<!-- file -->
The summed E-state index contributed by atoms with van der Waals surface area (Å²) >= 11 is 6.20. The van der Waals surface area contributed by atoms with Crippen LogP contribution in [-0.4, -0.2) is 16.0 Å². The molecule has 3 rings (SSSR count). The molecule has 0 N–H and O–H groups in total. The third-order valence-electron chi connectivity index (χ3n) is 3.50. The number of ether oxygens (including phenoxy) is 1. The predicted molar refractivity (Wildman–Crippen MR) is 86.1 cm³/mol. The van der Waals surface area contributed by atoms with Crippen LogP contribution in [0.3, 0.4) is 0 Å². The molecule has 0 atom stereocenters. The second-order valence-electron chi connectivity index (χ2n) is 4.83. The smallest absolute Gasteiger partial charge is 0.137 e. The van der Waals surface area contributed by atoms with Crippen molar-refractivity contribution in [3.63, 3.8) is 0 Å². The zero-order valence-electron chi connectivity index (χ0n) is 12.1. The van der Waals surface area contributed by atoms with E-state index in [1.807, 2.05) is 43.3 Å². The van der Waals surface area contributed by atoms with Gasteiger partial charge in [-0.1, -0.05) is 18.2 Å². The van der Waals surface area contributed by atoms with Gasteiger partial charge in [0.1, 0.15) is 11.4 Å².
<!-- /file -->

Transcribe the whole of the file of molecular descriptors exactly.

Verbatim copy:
The summed E-state index contributed by atoms with van der Waals surface area (Å²) >= 11 is 6.20. The van der Waals surface area contributed by atoms with Crippen LogP contribution in [-0.4, -0.2) is 16.0 Å². The molecule has 3 rings (SSSR count). The molecule has 0 N–H and O–H groups in total. The third-order valence-electron chi connectivity index (χ3n) is 3.50. The number of ether oxygens (including phenoxy) is 1. The predicted molar refractivity (Wildman–Crippen MR) is 86.1 cm³/mol. The van der Waals surface area contributed by atoms with Crippen LogP contribution in [0.3, 0.4) is 0 Å². The molecule has 0 atom stereocenters. The second-order valence-electron chi connectivity index (χ2n) is 4.83. The smallest absolute Gasteiger partial charge is 0.137 e. The van der Waals surface area contributed by atoms with Crippen molar-refractivity contribution in [3.63, 3.8) is 0 Å². The zero-order valence-electron chi connectivity index (χ0n) is 12.1. The van der Waals surface area contributed by atoms with E-state index in [1.807, 2.05) is 43.3 Å². The van der Waals surface area contributed by atoms with Gasteiger partial charge in [-0.1, -0.05) is 18.2 Å². The van der Waals surface area contributed by atoms with Gasteiger partial charge in [0.1, 0.15) is 11.4 Å².